This is not simply a good novel, but a great one. An intricate and involved story with multi-layered complexity. If your reading tastes are for crime and punishment, or espionage and intrigue, for thriller, whodunit, investigation, history, war, love, and betrayal, then you should read this. It defies genres, ignores them, leaves them trailing in its wake.
Manda Scott has long been known for historical fiction, but moved into the 21st century with ‘Into the Fire.’ In ‘A Treachery of Spies’ her French detective, Ines Picault, has a new case, a series of murders. The investigation quickly becomes tangled in the past, the key to solving the crimes requires her to unravel the relationships of a small cohort of the French resistance, to discover deeply buried secrets, truths obscured by time, and space, by deceptions and lies.
The events of the Second World War are interleaved with the contemporary narrative, painting a vivid picture of an occupied corner France, of the Maquis of the french resistance living in a mountainous landscape of shifting allegiances, of misplaced trust, of secret agents and double crosses. The contemporary setting is forensically detailed. Many of the characters straddle two timelines, outlined in youthful exuberance during the War years, and elderly but far from infirm in the contemporary setting. The secrets they know are the key to the crime – if Ines Picault can get to them before they are killed.
I am a reader. I can disappear into a novel for hours. There are dozens of books I have read at a single breathless sitting. A Treachery of Spies is not one of them. The interwoven timelines, the extensive cast of characters, the relationships and interactions, the descriptions of deceits and remnants of memory made for a story more slowly absorbed, a chapter or two at a time, carefully read, the loose ends left hanging in my mind, snagging and snaring my thoughts until I could pick it up again.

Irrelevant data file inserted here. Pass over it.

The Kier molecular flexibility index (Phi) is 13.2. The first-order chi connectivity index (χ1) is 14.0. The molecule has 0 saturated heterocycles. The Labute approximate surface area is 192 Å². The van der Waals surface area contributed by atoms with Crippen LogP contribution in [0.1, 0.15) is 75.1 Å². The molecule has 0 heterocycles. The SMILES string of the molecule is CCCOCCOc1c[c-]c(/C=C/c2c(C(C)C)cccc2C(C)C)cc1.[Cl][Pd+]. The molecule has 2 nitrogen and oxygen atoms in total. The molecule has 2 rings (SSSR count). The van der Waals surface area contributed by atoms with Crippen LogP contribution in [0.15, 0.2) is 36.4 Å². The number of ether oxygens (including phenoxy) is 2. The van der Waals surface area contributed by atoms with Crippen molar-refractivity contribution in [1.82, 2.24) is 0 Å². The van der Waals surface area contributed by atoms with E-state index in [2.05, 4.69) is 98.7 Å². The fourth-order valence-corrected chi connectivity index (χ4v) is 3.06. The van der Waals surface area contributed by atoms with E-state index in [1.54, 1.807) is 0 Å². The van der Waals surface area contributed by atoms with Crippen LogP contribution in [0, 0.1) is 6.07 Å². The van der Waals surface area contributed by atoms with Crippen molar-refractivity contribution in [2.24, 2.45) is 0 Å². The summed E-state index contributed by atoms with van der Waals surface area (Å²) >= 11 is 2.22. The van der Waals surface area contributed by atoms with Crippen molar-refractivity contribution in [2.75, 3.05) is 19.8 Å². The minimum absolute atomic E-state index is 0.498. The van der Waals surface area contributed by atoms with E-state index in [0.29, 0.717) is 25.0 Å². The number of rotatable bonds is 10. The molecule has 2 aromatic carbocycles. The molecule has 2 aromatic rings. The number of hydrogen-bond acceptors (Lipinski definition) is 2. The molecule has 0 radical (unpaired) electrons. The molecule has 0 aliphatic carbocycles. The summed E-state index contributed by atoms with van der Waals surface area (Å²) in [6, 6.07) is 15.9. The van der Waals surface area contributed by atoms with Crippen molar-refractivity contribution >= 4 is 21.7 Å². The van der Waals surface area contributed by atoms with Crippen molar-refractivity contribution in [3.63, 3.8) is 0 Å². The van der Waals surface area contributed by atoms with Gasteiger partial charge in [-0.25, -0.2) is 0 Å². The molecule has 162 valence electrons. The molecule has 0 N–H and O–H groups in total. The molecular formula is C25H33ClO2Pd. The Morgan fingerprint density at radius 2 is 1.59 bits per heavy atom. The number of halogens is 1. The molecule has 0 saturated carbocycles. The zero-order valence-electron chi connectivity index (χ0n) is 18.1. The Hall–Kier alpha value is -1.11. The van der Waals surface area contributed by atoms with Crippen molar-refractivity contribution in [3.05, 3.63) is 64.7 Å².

I started reading this book within a few months of finishing ‘All the Light We Cannot See’ by Anthony Doerr, which was awarded the Pulitzer Prize for Fiction. ‘Treachery’ is similar in style, tone, setting and complexity. If you enjoyed one, you’ll enjoy the other. They are both challenging, satisfying, rewarding novels which will continue to haunt your thoughts long after you’ve finished reading. I’ve recommended it to all my friends, but told them all to get their own copy. Mine has been safely put aside in the knowledge that I will want to read it again one day.
Addendum. Delighted to hear that Manda Scott was awarded the McIlvanney Prize at the Bloody Scotland Crime Writing Festival for this novel, the latest of its many accolades. Read it as soon as you can.